Electra Woman and Dyna Girl

Share on Facebook0Pin on Pinterest0Share on Reddit0Tweet about this on Twitter

starstarstarstar
“They’re super, thanks for asking…”

Initially a web series, the eight episodes are combined into a feature-length production here, and it’s done well enough you can’t see the join. It’s inspired by a Sid + Marty Krofft creation from the mid-seventies, which parodied the Batman and Robin dynamic. Four decades later, when it seems every other movie is a superhero of one form or another, the updated concept works deliciously well, helped by a winning lead performance from Hart as Dyna Girl. She and her partner Electra Woman (Helbig) are low-tier superheroines – without any particular powers, in fact – who operate out of Akron, Ohio until video of them disarming (literally) a convenience store robber goes viral.

That gets them the attention of CMM, the top talent agency for caped crusaders, which necessitates a move from Akron to Los Angeles. With the fame and fortune comes its share of problems, as the more photogenic Electra Woman is seen as the lead, with Dyna Girl increasingly reduced to “sidekick” status. Worse is to follow, as the first supervillain in a long time shows up in Los Angeles, and the ‘Empress of Evil’ rapidly takes out Major Vaunt, the city’s top hero. Can EW + DG patch up their creative differences and save the City of Angels? [Or, at least, the City of Vancouver, attempting to stand-in for the City of Angels…]

I was genuinely and pleasantly surprised by this. I had no clue at all what to expect, having never even heard of the show before, and not even seen a trailer. But I greatly appreciated the dry wit, often bordering on sarcasm, not often seen to this extent in American films. Helbig and Hart are, apparently, YouTube stars, which may help explain the abundant references to social media and pop culture in the script. These may not date well, i.e. jokes about Uber discount coupons or filming with your phone vertical, and if you don’t know what a “Reddit AMA” is, much of the satire there may go over your head. For now, however, it hit the mark for me, and the entirely underwhelming nature of the heroines along with their (lack of) abilities and down-to-earth personalities made them far more relatable than the likes of Jessica Jones.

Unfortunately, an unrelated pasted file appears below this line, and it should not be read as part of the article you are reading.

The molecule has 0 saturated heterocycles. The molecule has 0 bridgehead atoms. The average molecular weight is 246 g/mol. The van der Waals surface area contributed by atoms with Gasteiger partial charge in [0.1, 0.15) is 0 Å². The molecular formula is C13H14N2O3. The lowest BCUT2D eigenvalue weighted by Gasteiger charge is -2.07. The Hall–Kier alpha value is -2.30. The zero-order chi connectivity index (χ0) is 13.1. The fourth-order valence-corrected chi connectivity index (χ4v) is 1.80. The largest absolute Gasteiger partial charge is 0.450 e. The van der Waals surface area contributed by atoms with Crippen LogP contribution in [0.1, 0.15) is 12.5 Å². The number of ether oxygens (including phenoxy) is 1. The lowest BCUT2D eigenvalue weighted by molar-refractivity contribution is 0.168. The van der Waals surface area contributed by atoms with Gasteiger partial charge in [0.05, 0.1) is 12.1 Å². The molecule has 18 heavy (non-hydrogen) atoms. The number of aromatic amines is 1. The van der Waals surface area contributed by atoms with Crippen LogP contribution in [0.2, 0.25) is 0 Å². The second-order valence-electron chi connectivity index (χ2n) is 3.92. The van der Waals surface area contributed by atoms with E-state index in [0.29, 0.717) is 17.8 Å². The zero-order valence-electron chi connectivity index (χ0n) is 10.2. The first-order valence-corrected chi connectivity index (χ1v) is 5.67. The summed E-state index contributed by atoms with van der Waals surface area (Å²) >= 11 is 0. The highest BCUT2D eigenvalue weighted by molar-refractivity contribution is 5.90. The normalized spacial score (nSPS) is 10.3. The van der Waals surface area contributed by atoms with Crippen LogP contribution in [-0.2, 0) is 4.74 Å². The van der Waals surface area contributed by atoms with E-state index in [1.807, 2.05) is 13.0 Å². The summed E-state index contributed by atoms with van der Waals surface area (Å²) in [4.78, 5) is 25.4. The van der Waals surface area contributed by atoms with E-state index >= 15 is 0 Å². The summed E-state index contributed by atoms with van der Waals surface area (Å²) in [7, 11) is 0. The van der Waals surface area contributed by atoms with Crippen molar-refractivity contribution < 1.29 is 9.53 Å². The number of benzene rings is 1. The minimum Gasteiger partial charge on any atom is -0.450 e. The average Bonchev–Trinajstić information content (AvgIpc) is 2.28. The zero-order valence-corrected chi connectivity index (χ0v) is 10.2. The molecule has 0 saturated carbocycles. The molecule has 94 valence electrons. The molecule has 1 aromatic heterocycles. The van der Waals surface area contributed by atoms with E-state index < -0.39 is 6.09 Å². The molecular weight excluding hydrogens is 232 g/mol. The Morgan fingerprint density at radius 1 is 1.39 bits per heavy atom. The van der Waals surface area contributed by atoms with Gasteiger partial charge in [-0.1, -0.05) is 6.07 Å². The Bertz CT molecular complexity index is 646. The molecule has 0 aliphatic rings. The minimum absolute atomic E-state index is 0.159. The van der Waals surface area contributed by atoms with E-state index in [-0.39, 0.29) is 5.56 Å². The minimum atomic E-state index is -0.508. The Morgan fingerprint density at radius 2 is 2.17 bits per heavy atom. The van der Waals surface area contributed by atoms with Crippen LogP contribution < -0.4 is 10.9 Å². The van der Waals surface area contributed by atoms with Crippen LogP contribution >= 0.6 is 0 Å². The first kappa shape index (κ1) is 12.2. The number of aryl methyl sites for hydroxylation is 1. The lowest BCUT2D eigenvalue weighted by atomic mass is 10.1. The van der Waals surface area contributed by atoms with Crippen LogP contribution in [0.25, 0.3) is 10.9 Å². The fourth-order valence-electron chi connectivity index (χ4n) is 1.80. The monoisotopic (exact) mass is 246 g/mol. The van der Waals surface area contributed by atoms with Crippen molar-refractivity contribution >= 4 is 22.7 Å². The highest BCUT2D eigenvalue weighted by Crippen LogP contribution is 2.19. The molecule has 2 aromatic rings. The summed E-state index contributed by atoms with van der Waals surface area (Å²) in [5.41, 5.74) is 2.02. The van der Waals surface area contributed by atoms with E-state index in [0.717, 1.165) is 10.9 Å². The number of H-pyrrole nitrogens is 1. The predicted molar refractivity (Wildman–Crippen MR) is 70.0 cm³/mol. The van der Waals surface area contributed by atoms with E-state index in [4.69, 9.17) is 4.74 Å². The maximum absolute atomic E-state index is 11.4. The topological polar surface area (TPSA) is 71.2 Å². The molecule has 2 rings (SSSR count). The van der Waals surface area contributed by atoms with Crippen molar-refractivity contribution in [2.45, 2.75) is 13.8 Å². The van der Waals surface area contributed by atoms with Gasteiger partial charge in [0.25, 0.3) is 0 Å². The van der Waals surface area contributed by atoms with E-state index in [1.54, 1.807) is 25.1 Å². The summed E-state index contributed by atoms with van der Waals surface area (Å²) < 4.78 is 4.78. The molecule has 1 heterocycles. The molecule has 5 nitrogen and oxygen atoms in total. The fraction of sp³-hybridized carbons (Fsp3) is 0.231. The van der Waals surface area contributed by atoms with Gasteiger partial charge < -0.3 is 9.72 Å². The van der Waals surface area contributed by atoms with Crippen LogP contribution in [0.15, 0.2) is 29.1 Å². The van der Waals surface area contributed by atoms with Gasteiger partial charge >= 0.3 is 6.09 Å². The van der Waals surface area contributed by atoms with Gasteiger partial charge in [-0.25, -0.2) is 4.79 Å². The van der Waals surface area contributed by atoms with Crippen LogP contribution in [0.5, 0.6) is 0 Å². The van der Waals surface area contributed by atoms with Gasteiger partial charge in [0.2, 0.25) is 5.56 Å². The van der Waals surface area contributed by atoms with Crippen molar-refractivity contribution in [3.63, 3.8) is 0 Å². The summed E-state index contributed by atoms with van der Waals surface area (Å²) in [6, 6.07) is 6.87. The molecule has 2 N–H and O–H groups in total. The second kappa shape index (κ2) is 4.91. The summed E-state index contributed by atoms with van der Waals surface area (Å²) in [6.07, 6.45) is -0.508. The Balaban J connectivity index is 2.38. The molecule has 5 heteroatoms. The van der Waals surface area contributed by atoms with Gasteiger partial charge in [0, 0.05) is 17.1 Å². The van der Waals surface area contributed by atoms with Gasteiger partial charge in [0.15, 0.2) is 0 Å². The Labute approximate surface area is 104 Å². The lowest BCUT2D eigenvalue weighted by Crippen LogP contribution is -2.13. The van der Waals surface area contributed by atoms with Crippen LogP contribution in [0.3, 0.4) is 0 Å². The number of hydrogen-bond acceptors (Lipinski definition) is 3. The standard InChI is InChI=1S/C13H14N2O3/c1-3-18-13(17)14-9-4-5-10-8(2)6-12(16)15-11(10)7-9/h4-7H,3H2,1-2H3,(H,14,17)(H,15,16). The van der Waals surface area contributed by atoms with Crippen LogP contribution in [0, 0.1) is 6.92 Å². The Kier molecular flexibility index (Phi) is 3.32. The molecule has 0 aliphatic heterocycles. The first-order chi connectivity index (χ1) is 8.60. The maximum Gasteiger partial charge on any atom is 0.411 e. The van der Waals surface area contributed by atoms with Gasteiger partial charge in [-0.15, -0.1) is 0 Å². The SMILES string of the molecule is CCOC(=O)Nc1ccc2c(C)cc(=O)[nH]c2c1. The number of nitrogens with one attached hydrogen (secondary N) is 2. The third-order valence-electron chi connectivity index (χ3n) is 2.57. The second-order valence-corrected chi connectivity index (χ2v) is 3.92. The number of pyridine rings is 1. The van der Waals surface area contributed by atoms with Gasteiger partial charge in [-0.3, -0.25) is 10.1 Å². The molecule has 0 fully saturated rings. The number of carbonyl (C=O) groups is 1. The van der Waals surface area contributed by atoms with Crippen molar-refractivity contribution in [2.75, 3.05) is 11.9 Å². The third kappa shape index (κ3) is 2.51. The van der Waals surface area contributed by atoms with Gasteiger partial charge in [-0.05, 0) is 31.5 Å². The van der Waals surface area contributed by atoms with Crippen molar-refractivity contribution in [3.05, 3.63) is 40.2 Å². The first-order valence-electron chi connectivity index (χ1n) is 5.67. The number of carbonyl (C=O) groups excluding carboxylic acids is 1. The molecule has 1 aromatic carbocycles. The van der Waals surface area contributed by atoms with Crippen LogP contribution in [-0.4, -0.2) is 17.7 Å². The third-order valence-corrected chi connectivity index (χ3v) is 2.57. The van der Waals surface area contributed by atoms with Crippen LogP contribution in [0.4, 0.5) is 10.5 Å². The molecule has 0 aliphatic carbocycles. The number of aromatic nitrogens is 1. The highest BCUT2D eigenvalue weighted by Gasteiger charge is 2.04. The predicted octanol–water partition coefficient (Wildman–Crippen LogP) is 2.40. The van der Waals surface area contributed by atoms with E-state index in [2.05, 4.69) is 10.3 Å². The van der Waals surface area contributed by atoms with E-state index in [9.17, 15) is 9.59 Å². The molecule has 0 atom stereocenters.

As you should probably expect, the action aspects are somewhat restrained. Yet these are more successful than you’d imagine and are meshed into the rest of the film nicely – the villains who are beaten up by our two leading ladies sell their punishment magnificently, which certainly helps! It’s also refreshing that there is basically not even the hint of any romantic elements here at all; EW & DG sleep in twin bunk-beds, above each other. This charming naiveté extends to other aspects, such as Dyna Girl’s adorably dorky hair-cut, which looks like the kind of thing you do to yourself in the mirror – if you had the attention span of Dory. The self-awareness here is almost off the charts, and this shows that is not necessarily a bad thing.

Dir: Chris Marrs Piliero
Star: Grace Helbig, Hannah Hart, Matreya Fedor

Bookmark the permalink.

Comments are closed